Background: This lesson is meant to supplement lessons on balancing equations and reaction types. Students should have knowledge of these topics prior starting this lesson. This video has a very simple explanation of reactions types that are relevant to this lesson and can be a great refresher prior to starting the lesson. 

Preparation: Prior to beginning this lesson the instructor must prepare all chemicals and supplies. 

  • 10-20 pieces of copper wire should be cut into strips no longer than 3-4 inches placed in beaker or other easy access storage container
  • 1 flask with 200-250 mL .2M Silver Nitrate (aq) 
  • 1 flask with 200-250 mL .1M Lead (II) Nitrate (aq)
  • 1 flask with 200-250 mL .1M Sodium Iodide (aq)
  • 20-40 zinc pellets placed in a beaker or other easy access storage container
  • 1 flask with 200-250 mL .1M Copper (II) Sulfate (aq)

Prepare enough clean and dry test tubes for each group (3-4 students) to obtain 1 test tube of each solution. Have weighing trays or another small storage containers for students to carry the solids back to their work stations in. Each group will need a test tube rack to hold their chemicals in. Every student will need at minimum goggles in addition to any other additional safety equipment required by your local regulations. This lesson must be carried out in a well-ventilated space. Wax pencils should be made available to the students to mark their test tubes with the chemical they contain. All flasks containing chemicals should also be labeled with the chemical formula not the common name with a wax pencil.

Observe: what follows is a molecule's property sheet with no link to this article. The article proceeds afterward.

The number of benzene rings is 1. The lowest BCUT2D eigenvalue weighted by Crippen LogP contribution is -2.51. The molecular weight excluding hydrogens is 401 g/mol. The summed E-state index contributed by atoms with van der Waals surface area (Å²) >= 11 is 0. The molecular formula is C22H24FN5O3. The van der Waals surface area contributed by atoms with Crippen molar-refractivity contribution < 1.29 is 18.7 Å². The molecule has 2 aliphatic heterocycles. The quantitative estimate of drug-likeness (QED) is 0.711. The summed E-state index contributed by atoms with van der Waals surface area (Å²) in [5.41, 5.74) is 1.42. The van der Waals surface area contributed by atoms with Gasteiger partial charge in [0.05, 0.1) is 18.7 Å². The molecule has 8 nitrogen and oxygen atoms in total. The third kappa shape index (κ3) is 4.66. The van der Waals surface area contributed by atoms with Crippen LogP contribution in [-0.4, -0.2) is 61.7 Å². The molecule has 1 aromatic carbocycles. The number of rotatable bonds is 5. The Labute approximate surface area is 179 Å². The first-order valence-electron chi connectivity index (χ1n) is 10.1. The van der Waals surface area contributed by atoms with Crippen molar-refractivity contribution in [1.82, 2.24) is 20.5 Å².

Prior to starting this lesson students should be issued goggles. No chemicals should be handled by anyone without using proper safety equipment first. 

  1. Divide students into groups of 3-4. Make sure students divide tasks. Jobs students should have are 1) Observer   2) Recorder  3) an individual to obtain and label chemicals. 
  2. Students should create their own data tables that include chemicals being mixed, observations, and a space for a balanced reaction. Instructors should offer minimal assistance in generating data tables. 
  3. Each group should have 1 test tube rack and enough clean and dry test tubes for aqueous chemical being used
  4. Students will obtain 10-20 mL of each aqueous chemical and label the test tube appropriately. 
  5. Students will need 2-3 zinc pellets
  6. Students will need 1 copper strip 
  7. Once all supplies are gathered students will mix the following chemicals one at a time while making and recording careful observations:
  • Silver Nitrate + Copper wire
  • Sodium Iodide + Lead (II) Nitrate
  • Copper (II) Sulfate + 2-3 Zinc pellets

After students have finished with their chemicals they should be instructed in the proper disposal methods. As a group, they should work together to determine the correct balanced formula for the reactions they observed in addition to identifying the products formed. 

Assign each group a reaction type and have them investigate where they experience these reactions in everyday life. Examples would include the oxidation of a penny or a car rusting. 

Have the group create a presentation to share with the whole class.


Assessment Strategies

The data tables generated by the students with the correct balanced equations will be used as a formative assessment of their understanding of the lesson. 




Groups or individuals that are unable to complete the assessment may need an additional lesson in balancing equations and predicting products. This can be done with a 15-20 minute lecture and demonstration of these concepts. 

View the Special Education resources for instructional guidance in providing modifications and adaptations for students with significant cognitive disabilities who qualify for the Alabama Alternate Assessment.